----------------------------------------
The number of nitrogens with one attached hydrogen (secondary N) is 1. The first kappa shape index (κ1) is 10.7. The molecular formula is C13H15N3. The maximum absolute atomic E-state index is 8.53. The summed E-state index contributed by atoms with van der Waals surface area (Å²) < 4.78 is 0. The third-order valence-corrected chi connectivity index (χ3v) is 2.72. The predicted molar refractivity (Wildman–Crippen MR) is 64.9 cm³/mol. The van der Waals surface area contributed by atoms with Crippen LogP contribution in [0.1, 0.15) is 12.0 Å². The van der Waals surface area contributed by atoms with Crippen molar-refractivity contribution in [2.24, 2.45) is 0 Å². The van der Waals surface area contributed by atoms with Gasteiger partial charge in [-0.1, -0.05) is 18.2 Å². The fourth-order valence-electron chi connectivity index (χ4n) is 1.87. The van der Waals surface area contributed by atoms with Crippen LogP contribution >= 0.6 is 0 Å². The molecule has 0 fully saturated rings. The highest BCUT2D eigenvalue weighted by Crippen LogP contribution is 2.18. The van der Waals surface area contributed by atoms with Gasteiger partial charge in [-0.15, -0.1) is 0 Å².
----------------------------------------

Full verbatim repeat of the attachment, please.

The number of nitrogens with one attached hydrogen (secondary N) is 1. The first kappa shape index (κ1) is 10.7. The molecular formula is C13H15N3. The maximum absolute atomic E-state index is 8.53. The summed E-state index contributed by atoms with van der Waals surface area (Å²) < 4.78 is 0. The third-order valence-corrected chi connectivity index (χ3v) is 2.72. The predicted molar refractivity (Wildman–Crippen MR) is 64.9 cm³/mol. The van der Waals surface area contributed by atoms with Crippen LogP contribution in [0.1, 0.15) is 12.0 Å². The van der Waals surface area contributed by atoms with Crippen molar-refractivity contribution in [2.24, 2.45) is 0 Å². The van der Waals surface area contributed by atoms with Gasteiger partial charge in [-0.1, -0.05) is 18.2 Å². The fourth-order valence-electron chi connectivity index (χ4n) is 1.87. The van der Waals surface area contributed by atoms with Crippen LogP contribution >= 0.6 is 0 Å². The molecule has 0 fully saturated rings. The highest BCUT2D eigenvalue weighted by Crippen LogP contribution is 2.18. The van der Waals surface area contributed by atoms with Gasteiger partial charge in [-0.15, -0.1) is 0 Å².